This past weekend I received a free Roland XP-80 workstation that powered up just fine but with no sound. The reason was that under the keys, a gooey substance was oozing from under the keys which had them stuck together. After careful review, I found that it was an epoxy of sorts that was breaking down and under hot humid temperatures would change to a red or pink gooey substance. Many of the weights for the keys had already fallen down and some of the epoxy was seeping into the other areas of the keyboard. Fortunately, the Roland XP-80 did power up and for the most part, the epoxy was confined only to the key areas. Thus I feel a successful repair of the key bed on the Roland XP-80 is possible.
Another lucky find, (from a used sales shop I frequent in Japan), was that the sales clerk neglected to check for expansion boards. So in addition to a free Roland XP-80, I also received for free an SR-JV80-10 Bass & Drums board, SR-JV80-11 Techno board, and an SR-JV80-03 Piano expansion board. Amazing!
Update #1: So far I have removed all of the black and white keys. I cleaned them with a special cleaner in Japan which I can’t decipher the name of. Cleaning the keys was tedious but ultimately the cleaner worked. I found that my black keys all had weights, however, I am missing eight weights for the white keys. I read that someone was able to use 10g fishing weights as a replacement. I weighed the metal piece under the key and indeed the weights are 10g. ( without key attached ). Putting the keys back together should be the easy part. Currently I am cleaning the metal chassis and should hopefully have the Roland XP-80 ready for testing by Thanksgiving.
I probably could have called Roland in Japan and asked about a replacement key bed, but I originally thought someone had spilled liquor or some sort of candy substance on the keys. So I had already started to take apart the keys before I realized it was the notorious red epoxy problem. I still may have to in the near future remove the keys again and try to remove the weights on keys that still have the red epoxy in them, but for now I am aiming to test the overall operation of the Roland XP-80. We’re heading into the Winter, so perhaps this spring I’ll have time to properly remove the leftover affected weights.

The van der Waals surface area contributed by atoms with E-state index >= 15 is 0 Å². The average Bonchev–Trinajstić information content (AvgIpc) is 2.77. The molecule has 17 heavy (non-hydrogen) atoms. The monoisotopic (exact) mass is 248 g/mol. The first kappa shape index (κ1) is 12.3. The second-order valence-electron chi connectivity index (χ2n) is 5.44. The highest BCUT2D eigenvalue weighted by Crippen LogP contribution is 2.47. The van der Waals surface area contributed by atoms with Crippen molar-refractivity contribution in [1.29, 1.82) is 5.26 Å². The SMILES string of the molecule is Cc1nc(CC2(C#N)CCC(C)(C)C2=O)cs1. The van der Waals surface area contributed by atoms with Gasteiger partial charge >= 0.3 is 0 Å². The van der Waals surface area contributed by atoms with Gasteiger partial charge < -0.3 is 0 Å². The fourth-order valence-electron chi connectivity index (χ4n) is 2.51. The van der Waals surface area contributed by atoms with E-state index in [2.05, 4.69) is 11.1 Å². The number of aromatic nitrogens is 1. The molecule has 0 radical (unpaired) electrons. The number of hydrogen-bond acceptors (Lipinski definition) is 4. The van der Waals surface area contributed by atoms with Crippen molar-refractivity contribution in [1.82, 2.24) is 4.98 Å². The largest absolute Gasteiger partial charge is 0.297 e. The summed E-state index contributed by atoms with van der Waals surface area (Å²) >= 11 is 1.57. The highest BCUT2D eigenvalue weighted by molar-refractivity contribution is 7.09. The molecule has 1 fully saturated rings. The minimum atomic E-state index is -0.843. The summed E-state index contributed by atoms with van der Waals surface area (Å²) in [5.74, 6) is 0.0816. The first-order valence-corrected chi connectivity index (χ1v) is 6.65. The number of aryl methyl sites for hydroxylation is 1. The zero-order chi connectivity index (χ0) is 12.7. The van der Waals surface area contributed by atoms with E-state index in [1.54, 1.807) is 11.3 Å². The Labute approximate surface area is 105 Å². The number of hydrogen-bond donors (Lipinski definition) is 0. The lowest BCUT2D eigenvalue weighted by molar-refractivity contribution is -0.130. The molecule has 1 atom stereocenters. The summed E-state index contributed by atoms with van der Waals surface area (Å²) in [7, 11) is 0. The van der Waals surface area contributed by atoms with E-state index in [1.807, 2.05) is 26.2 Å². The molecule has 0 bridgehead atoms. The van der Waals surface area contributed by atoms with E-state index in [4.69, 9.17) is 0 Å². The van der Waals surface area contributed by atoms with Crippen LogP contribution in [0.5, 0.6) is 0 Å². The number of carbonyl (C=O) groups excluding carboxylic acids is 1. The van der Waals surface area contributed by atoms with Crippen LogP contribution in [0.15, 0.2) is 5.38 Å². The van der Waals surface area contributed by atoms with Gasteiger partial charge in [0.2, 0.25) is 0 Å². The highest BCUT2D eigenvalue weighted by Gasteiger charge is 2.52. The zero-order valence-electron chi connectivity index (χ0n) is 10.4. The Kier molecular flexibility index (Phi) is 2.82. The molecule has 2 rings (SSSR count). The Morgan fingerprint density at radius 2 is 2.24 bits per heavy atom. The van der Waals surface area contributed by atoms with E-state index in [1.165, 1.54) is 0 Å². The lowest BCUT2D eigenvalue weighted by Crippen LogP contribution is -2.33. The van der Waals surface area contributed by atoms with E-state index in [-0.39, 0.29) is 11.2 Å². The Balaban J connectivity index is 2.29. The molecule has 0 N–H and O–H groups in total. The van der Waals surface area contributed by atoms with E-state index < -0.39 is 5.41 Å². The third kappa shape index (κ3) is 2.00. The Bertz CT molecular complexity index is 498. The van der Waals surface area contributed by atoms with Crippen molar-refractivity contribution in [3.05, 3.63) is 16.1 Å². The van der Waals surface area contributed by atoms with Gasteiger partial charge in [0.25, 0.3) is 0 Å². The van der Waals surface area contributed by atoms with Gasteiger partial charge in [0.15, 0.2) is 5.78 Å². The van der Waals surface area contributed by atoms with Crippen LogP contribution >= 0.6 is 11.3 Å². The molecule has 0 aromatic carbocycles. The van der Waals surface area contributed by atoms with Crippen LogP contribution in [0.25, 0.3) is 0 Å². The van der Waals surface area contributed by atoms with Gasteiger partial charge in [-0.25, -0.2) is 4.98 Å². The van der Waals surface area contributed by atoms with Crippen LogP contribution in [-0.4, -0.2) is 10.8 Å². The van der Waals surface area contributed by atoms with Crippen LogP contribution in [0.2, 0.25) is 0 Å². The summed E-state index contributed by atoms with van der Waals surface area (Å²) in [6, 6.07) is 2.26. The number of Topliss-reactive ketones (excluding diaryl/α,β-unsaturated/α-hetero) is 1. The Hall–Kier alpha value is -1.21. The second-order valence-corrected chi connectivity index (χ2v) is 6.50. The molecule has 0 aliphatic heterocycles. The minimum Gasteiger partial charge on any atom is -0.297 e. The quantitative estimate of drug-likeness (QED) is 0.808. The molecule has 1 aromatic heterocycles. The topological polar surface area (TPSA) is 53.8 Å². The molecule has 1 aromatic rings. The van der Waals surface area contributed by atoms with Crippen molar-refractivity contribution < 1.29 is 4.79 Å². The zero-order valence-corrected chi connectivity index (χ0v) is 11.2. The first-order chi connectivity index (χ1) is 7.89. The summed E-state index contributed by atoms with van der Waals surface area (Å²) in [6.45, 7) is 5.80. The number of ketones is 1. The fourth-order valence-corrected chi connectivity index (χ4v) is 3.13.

The sales clerk understandably had no idea about the problem. As long as the Roland XP-80 had power I felt I could at least connect via midi so I accepted the big bundle of epoxy mess. The Roland XP-80 is now looking very clean and in excellent condition, so I’m feeling pretty good now about getting the keyboard back on it’s feet. I’ll update this article shortly as I progress.
Note that to the best of my knowledge, the red epoxy problem also applies to the Roland D-70 and JD-800 keyboards. I’m not sure if any others are but if I find additional info, I’ll update my post. Anyone else out there have any experience with red epoxy oozing from their Roland keyboard?
Update #2: I have now fully restored the Roland XP-80. It works beautifully now with no issues at all. While restoring the XP-80 I noticed the following things that may help others.
1. When replacing the keys, I found I had to also replace the green felt to prevent keys from sticking. This was easy to do.
2. After removing the plastic strips to remove the black and white keys, I used double sided sticky tape to place the plastic back into place.
3. I used 10g fishing weights to replace missing key weights.
4. DeoxIT was used to clean the contacts of the expansion boards and sockets. After cleaning I got no sample output distortion. Previously some of the expansion boards were not detected, but all that was cleared up by vigorously cleaning the contacts.
5. I also had to “generously” clean the carbon key contacts both on the PCB board and the Silicon strips in order to revive dead or weak sounding keys. This took a few times but ultimately all keys were brought back to life and the XP-80 sounds great.
6. I also bought a few tubes of cement to shut close the weights inside the keys to ensure they both don’t fall out or that any remaining epoxy doesn’t leak out.
The Roland XP-80 sliders, knobs, jog wheel, LCD Display, and Floppy Disk drive all work excellent. The Roland XP-80 is a fun keyboard and I’m glad I could get it back into playing shape. Hope this info helps others with the epoxy or other problem.
UPDATE: I have the Roland XP-80 up and running in perfect working order now. Here is a clip I recorded using the Jazzy Rhodes in the 60′s and 70′s keys expansion board.